Morals are, after all, purely internal. They are the little voice in our head that tells us why a thing is or is not acceptable and they can never be fully explained. They are tied up with experience, philosophy and emotion so tightly that nothing purely objective can be drawn out of them. Ethics, on the other hand, are observable and testable and demonstrable, can be proven to have been followed or not followed (sometimes). They are external and definable and subject to the senses we use to measure the material world.

And you know what? I am A-OK with that. Our laws are not meant to enforce our morals. They are meant to enforce our ethics. The vast majority of the infrastructure of our society works on the same principle. Regulating agencies tell us how things are done. That there are very good why’s are secondary, and that there are often moral reasons for the how‘s our society enforces are largely, I think, happy accidents.

In the same way, science and its study and teaching are not meant to tell us why. They are meant to tell us how. The question of why will be irrelevant until someone finds a signature in one corner of the universe.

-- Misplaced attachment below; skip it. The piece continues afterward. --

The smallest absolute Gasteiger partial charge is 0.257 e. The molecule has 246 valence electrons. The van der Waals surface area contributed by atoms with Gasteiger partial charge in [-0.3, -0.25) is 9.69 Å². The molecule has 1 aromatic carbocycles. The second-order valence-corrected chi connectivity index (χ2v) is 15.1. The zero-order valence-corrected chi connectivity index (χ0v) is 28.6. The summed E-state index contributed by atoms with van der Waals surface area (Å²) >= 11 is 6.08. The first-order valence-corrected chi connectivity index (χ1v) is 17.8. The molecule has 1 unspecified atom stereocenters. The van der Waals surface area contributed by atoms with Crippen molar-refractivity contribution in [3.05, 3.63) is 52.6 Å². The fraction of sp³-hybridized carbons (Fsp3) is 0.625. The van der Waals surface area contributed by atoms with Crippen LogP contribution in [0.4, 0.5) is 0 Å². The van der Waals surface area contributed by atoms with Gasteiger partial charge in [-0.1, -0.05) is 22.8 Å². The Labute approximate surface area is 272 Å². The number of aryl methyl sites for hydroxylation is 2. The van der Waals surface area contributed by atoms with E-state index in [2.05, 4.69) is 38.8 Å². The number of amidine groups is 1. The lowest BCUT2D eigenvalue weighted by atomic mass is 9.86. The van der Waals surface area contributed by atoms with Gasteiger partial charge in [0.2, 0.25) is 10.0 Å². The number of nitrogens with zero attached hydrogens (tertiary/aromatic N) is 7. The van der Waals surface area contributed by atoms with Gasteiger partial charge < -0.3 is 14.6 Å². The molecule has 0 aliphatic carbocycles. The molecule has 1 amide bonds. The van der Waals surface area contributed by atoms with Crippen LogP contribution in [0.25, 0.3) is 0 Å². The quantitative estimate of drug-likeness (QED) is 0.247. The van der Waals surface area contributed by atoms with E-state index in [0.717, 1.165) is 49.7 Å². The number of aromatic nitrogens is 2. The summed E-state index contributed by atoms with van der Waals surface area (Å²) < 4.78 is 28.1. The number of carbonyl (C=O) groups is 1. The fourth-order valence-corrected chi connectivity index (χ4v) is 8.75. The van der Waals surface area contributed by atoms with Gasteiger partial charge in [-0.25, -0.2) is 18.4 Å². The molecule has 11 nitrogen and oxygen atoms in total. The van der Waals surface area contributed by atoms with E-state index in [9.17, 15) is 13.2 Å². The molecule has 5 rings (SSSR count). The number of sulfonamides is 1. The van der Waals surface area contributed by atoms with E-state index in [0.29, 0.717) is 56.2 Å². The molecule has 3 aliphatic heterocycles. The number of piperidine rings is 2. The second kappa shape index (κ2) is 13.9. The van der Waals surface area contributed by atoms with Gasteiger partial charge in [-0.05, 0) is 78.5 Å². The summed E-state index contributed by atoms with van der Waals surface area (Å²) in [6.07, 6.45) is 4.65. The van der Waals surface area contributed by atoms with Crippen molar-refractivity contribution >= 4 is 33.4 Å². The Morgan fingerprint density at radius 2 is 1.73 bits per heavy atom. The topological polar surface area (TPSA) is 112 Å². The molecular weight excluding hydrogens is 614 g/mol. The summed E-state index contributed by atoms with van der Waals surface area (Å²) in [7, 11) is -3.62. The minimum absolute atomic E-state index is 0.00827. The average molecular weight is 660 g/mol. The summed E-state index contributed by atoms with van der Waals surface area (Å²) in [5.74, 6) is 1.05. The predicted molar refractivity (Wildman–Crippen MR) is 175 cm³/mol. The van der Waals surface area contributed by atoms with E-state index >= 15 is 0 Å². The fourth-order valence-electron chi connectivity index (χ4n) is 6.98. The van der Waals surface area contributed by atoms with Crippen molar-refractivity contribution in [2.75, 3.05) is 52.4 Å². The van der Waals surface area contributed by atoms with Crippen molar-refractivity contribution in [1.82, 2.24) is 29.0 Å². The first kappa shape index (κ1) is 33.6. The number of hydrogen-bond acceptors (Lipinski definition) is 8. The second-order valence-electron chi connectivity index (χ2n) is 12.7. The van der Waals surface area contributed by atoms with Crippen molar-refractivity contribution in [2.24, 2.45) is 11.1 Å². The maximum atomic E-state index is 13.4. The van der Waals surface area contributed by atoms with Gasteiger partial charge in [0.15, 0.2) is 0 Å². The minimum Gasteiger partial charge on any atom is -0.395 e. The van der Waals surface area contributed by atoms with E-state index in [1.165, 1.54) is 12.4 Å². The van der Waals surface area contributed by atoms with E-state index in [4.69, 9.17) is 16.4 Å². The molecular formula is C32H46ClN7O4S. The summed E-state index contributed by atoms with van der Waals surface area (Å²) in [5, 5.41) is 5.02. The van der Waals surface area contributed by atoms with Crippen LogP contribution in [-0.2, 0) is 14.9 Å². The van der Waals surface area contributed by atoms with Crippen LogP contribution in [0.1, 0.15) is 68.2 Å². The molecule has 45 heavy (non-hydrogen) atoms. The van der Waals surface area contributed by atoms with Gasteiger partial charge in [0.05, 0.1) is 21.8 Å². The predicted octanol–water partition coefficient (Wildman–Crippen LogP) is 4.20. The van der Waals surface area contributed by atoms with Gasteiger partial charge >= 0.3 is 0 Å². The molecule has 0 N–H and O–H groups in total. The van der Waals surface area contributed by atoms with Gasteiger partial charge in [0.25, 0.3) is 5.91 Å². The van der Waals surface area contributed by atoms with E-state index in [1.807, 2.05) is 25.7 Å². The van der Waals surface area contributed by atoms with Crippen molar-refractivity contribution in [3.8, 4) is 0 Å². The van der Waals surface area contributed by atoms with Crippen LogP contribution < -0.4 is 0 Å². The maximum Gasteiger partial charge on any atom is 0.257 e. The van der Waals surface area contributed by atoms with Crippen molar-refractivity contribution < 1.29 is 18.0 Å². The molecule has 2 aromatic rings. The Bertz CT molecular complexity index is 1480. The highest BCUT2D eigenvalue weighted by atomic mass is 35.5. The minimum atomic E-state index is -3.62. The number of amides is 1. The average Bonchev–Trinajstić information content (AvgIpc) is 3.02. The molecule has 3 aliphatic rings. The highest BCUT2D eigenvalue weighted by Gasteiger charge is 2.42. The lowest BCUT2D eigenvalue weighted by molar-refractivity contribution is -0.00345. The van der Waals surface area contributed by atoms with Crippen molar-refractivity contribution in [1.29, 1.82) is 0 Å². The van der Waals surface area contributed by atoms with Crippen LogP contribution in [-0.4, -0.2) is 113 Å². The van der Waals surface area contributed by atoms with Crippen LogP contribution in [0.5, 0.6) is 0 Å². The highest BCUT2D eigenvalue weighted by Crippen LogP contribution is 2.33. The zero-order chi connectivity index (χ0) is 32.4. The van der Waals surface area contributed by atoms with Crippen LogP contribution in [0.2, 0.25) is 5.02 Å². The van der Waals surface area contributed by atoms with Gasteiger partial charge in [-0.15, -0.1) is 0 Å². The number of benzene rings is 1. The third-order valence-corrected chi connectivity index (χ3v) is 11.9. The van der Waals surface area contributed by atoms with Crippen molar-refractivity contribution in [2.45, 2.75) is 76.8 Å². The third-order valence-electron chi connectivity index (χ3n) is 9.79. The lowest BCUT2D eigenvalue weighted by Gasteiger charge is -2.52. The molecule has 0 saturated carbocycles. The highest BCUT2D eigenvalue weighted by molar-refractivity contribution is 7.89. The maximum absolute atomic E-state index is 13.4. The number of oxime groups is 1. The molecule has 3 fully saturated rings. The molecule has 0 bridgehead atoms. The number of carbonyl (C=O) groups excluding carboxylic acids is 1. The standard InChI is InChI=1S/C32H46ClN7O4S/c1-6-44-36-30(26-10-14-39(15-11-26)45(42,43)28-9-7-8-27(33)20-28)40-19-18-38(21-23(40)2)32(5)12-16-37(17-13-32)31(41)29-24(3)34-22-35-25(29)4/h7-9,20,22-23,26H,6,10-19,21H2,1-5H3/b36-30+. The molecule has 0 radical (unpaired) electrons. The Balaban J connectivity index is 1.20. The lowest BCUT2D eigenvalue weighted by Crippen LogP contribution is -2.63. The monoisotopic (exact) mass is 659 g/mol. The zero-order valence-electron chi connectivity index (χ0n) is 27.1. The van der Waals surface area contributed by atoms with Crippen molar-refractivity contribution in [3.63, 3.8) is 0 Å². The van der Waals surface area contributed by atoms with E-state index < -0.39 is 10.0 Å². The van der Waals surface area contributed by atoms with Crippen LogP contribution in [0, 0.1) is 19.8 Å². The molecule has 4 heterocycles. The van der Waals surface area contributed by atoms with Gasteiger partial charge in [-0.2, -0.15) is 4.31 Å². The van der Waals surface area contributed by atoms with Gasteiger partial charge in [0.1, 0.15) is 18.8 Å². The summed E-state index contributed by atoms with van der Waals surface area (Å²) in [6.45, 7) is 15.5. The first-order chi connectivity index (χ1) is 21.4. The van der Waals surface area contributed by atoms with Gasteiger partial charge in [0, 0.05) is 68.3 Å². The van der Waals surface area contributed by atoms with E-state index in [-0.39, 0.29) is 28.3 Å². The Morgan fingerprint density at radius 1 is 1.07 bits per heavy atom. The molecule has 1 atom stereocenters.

The problem, I think, is that many people in our society look to religion and spirituality as a way to find answers to big questions, questions of why and questions of how, and that is entirely their right. However, when they confuse the two, lose track of the line between why and how in their spiritual path, they start to blue that line everywhere else in their world. Over time, the questions of why does God do this and how can God do this become the same. I don’t think it’s intentional, I think it’s just the way we are, the way we talk, the things that happen in a living language.